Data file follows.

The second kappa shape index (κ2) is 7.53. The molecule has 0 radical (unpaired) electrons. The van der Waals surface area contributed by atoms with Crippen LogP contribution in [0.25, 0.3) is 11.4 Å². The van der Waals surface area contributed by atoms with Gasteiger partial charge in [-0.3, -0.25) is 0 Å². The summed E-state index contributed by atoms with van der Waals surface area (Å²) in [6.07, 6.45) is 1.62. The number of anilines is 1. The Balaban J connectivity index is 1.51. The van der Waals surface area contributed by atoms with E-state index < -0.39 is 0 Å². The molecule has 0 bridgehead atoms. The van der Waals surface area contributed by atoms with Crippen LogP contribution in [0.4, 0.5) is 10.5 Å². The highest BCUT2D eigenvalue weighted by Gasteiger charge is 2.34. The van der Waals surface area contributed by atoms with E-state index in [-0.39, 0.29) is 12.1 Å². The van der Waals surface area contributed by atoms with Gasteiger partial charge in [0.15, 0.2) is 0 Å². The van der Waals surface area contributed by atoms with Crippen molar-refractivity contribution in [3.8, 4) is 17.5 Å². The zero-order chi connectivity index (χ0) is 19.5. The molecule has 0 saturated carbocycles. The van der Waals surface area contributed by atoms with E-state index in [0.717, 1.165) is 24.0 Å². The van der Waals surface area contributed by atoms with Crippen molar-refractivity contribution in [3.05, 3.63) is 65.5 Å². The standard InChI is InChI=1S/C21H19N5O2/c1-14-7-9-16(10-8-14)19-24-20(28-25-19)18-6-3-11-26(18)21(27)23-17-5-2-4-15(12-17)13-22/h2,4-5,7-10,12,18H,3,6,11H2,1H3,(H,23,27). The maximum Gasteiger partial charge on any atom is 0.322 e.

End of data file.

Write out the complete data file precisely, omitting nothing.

The second kappa shape index (κ2) is 7.53. The molecule has 0 radical (unpaired) electrons. The van der Waals surface area contributed by atoms with Crippen LogP contribution in [0.25, 0.3) is 11.4 Å². The van der Waals surface area contributed by atoms with Gasteiger partial charge in [-0.3, -0.25) is 0 Å². The summed E-state index contributed by atoms with van der Waals surface area (Å²) in [6.07, 6.45) is 1.62. The number of anilines is 1. The Balaban J connectivity index is 1.51. The van der Waals surface area contributed by atoms with E-state index < -0.39 is 0 Å². The molecule has 0 bridgehead atoms. The van der Waals surface area contributed by atoms with Crippen LogP contribution in [0.4, 0.5) is 10.5 Å². The highest BCUT2D eigenvalue weighted by Gasteiger charge is 2.34. The van der Waals surface area contributed by atoms with E-state index in [-0.39, 0.29) is 12.1 Å². The van der Waals surface area contributed by atoms with Gasteiger partial charge in [0.15, 0.2) is 0 Å². The van der Waals surface area contributed by atoms with Crippen molar-refractivity contribution in [3.8, 4) is 17.5 Å². The zero-order chi connectivity index (χ0) is 19.5. The molecule has 0 saturated carbocycles. The van der Waals surface area contributed by atoms with E-state index in [0.717, 1.165) is 24.0 Å². The van der Waals surface area contributed by atoms with Crippen molar-refractivity contribution in [3.05, 3.63) is 65.5 Å². The standard InChI is InChI=1S/C21H19N5O2/c1-14-7-9-16(10-8-14)19-24-20(28-25-19)18-6-3-11-26(18)21(27)23-17-5-2-4-15(12-17)13-22/h2,4-5,7-10,12,18H,3,6,11H2,1H3,(H,23,27). The maximum Gasteiger partial charge on any atom is 0.322 e.